In Noble v. Los Angeles Dodgers, Inc. (1985), 168 Cal.App.3d 912, the plaintiffs were assaulted in the parking lot of Dodger Stadium. The plaintiffs asserted that more security guards on duty would have averted the assault. “Plaintiffs do not contend that the Dodgers had actual advance knowledge of the conduct of the assailants or of their presence in the parking lot. Plaintiffs’ theory is purely and simply that the Dodgers were negligent in failing to effectively deter any and everyone from acting in such a manner.” (Id. at 917.) Plaintiffs’ expert opined that security was inadequate and that additional security should have been employed. He did not state that the presence of additional security would have prevented the incident. The court found that the plaintiff had established abstract negligence, in the context that the Dodgers’ security didn’t comport with plaintiffs’ expert’s or the jury’s notion of “adequacy,” but failing to prove any causal connection between that negligence and the injury. The Noble Court concluded that plaintiff “must prove more than abstract negligence unconnected to the injury.” (Id. at 916.) It is worth noting that in Noble, the plaintiff was found to be the primary cause of his own injury, further weakening his causation argument.
To demonstrate actual or legal causation, the plaintiff must show that the defendant’s act or omission was a substantial factor in bringing about the injury. The plaintiff must do more than simply criticize the defendant’s security measures or compare them to some abstract standard put forward by an expert. (Nola M. v. University of Southern California (1993), 16 Cal.App.4th 421.) In Nola M., the court found that plaintiff’s “expert did not, and could not, say that more security guards or guards on foot instead of in cars or lower hedges or more light would have prevented Nola’s injuries. And, of course, Nola’s expert conveniently ignored the fact that, on the night Nola was attacked, USC had eight officers patrolling a quarter-mile area while the Los Angeles Police Department had about the same number patrolling the surrounding ten and one-half miles.”
The court asserted, “we think it comes down to this: when an injury can be prevented by a lock or a fence or a chain across a driveway or some other physical device, a landowner’s failure to erect an appropriate barrier can be the legal cause of an injury inflicted by the negligent or criminal act of a third person.” (Id. at 436.) While causation can be established based upon broader omissions, one must be careful to avoid the pitfalls of abstract negligence.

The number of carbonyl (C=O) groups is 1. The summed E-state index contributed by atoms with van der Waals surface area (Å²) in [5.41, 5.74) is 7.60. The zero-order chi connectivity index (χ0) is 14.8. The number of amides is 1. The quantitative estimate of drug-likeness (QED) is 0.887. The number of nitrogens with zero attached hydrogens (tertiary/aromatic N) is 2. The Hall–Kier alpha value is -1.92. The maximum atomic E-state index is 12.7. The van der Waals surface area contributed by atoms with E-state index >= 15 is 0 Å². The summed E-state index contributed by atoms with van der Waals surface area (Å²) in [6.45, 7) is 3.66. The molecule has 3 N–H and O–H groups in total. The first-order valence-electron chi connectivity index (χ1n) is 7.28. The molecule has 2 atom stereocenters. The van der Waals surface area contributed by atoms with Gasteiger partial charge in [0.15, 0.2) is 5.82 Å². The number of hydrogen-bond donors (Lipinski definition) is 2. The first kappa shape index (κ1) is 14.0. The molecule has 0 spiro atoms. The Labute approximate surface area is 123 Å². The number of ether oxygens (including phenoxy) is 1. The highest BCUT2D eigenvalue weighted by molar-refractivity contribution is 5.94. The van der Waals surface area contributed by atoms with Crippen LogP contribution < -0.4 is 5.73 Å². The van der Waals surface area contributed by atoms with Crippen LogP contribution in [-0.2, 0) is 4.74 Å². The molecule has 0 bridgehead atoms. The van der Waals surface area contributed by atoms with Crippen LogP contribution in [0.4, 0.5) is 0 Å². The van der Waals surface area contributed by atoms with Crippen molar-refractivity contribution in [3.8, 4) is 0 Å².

Your discovery efforts should be focused on the elements of a premises liability case. CACI 400 and 1000 should be the guide in formulating discovery requests. CACI 1005 provides the law on a business proprietor’s liability for criminal acts.
The use of special jury instructions may complicate matters and provide grounds for appeal. Be wary of the defense request for special instructions. More likely than not, the proposition the defense is trying to advance through special instructions is out of context or will misstate the law.
However, when it comes to the failure to provide security, it is worth noting that such a responsibility cannot be delegated to a third party. (Srithong v. Total Inv. Co. (1994) 23 Cal.App.4th 721, 726.) If one encounters such an argument, a special instruction will be necessary in order to educate the jury that the landowner is ultimately the responsible party despite attempts by the defense to blame a third party.
Experts are necessary, but one must tip-toe around the perils of abstract negligence. Rather than focusing on what should have been done based upon an expert’s opinion, it is best to look for breaches in the defendants’ own policies. By pointing out defendants’ failure to follow their own policies and procedures, plaintiffs avoid the argument that the expert’s standard is inapplicable. Further, it focuses the issues and forces plaintiffs to home in on their theory rather quickly.
Nicole DeVanon is an attorney at Girardi | Keese. Admitted in 2012, she is a graduate of the University of Colorado at Boulder and Southwestern University School of Law.
David R. Lira is a trial lawyer at Girardi | Keese, specializing in product liability lawsuits. He is a Fellow in the International Academy of Trial Lawyers and a member of ABOTA.
Copyright © 2018 by the author.